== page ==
Lifeguard Exam in Nassau County
If you want to be a lifeguard at your local pool, open water lake, or beach, then you probably already know that you'll have to take a lifeguard exam. The exam varies depending on where you live, and in this particular article, we're going to be discussing everything you need to know if you're taking a lifeguard exam run by the Nassau County Department of Health.
Nassau County is a great place to live if you're looking for a lifeguarding job. The area is home to some beautiful open water swimming areas and state of the art aquatics pools. However, if you want to get a lifeguarding job then you need to be fully qualified for the position - this means you've got to pass the lifeguarding exam.
The lifeguarding exam isn't as daunting as some people like to make out, but it will require some dedication and commitment to the training course. The next part of the article will discuss how you can become a lifeguard in Nassau County, before moving onto the certification that you will need, and finally going over the contents of a typical Nassau County Department of Health lifeguard training course.
Before you can even enroll on a lifeguard training course in Nassau County, there are a few requirements and qualifications that you have to meet and need. Firstly, you have to be above a certain age. This age requirement does vary across different training bodies, but the minimum age is 15. For the certification offered by the YMCA, you must be at least 16 years old. In short, make sure you are old enough to take a course before taking it any further.
Once you have enrolled on a training course, you can expect to receive around 30 hours of instruction, which all leads up to the final exam and tests. The final assessments are usually made up of a swim performance test, a first aid exam, and a CPR test. Passing all these assessments marks the end of your lifeguard training and means you can start going out and applying for jobs.
To be a lifeguard in Nassau County you need to have the Nassau County Lifeguard certification. The only way to obtain this certification is to pass the Nassau County Lifeguard Certification test, which we have already talked about in the previous section.
Unfortunately, it gets a little bit more complicated. In order to take the Nassau County Test, you already have to possess an NYS approved lifeguard training certification. You can get this qualification anywhere - it doesn't have to be obtained in Nassau County. There are even online courses you can take to receive the lifeguard certification.
Lifeguard training courses generally cover very similar things. They will all have a heavy focus on first aid and CPR so that you are fully prepared for the final lifeguarding exams. Most of the course will focus on health and safety, which makes sense given that you are training to be a water safety instructor.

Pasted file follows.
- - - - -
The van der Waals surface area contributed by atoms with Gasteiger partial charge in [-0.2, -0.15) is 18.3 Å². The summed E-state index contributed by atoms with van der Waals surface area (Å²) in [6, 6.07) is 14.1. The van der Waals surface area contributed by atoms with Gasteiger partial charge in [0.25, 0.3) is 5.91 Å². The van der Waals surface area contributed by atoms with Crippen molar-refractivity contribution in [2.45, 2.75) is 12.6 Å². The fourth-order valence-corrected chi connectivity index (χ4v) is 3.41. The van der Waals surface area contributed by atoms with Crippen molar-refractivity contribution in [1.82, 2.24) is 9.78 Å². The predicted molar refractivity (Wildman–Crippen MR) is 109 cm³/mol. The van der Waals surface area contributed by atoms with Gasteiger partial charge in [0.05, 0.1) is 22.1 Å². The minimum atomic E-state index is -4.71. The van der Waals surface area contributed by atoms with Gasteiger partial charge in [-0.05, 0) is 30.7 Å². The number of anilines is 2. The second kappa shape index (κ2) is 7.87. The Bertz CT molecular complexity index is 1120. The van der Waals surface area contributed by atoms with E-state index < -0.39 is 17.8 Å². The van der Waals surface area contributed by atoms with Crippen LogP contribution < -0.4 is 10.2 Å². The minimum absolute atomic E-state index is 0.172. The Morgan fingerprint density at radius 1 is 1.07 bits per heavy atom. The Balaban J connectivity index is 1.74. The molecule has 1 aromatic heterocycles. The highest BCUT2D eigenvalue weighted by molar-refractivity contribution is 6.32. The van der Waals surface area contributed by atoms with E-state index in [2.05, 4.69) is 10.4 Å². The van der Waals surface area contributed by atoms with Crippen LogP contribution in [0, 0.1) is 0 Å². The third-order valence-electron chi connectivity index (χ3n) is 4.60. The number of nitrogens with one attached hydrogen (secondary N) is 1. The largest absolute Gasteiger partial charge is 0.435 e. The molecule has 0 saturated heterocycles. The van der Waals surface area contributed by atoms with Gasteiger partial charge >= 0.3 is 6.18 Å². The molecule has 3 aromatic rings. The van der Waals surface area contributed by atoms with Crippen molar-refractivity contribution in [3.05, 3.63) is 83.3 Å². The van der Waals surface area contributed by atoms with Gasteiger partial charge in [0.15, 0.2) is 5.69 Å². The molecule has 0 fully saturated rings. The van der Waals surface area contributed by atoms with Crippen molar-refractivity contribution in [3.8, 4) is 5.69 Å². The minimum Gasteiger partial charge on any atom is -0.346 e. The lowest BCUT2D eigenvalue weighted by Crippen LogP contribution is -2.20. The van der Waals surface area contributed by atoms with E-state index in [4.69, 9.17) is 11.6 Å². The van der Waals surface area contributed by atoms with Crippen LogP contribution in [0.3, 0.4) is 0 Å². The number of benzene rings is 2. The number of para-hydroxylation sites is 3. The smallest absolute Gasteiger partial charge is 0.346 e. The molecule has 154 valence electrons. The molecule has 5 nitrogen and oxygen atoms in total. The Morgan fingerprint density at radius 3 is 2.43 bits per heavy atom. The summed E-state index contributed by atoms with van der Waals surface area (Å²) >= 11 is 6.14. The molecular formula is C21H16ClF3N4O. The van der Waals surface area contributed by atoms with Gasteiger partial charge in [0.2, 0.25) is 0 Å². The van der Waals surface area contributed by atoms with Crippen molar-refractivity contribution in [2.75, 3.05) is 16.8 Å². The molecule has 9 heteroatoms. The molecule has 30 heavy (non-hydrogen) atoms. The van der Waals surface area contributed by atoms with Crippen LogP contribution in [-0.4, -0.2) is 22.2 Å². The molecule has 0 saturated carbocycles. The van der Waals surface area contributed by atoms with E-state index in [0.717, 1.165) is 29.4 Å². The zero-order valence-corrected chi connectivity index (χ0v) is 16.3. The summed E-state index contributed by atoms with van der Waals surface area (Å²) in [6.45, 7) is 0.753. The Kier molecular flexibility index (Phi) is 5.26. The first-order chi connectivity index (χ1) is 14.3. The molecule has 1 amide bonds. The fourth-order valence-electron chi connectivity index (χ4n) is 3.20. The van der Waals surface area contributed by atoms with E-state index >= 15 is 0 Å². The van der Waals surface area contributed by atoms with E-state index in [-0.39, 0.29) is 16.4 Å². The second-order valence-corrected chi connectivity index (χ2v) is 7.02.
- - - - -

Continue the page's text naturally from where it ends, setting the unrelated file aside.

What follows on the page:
You'll also be given chance to practice the swimming manoeuvers that you will be required to perform during the swim performance test. These include the surface dive as well as treading water, but we will discuss these in more detail in the next section.
A Nassau County Lifeguard Certification Test. can be broken down into 2 main sections. These are the swim test and the written test, which checks participants' knowledge on first aid, CPR, and general health and safety.
The lifeguard swim test is made up of quite a lot of different manoeuvers and procedures. Firstly, you must enter the pool via a shallow dive, before swimming freestyle for 50 yards in less than 35 seconds.
The next part is the endurance swim for which participants must swim 300 yards continuously using a front crawl style. This must be completed in under 3 minutes and 45 seconds, but with a bit of training, this can be achieved quite easily.
Following that, you must perform a front surface approach for a distance of 25 yards, before carrying a struggling victim for a further 25 yards. A similar procedure must also be performed with a rescue tube, which involves placing a rescue tube on a victim and transporting them to safety.
The final test is the surface dive. Here, after starting in the water, you must water swim 20 yards, dive to the bottom of the pool, and retrieve a 10-pound weight. This weight has to then be carried back to the starting point. (During your training you might want to start with a lighter object, before moving up to retrieve a 10-pound weight. Some tests may also require participants to tread water for 2 minutes.
To pass the written exam, you must achieve a score of 80% or higher. The test focuses on health and safety and will test on things you learned during your CPR/AED sessions and emergency aid classes.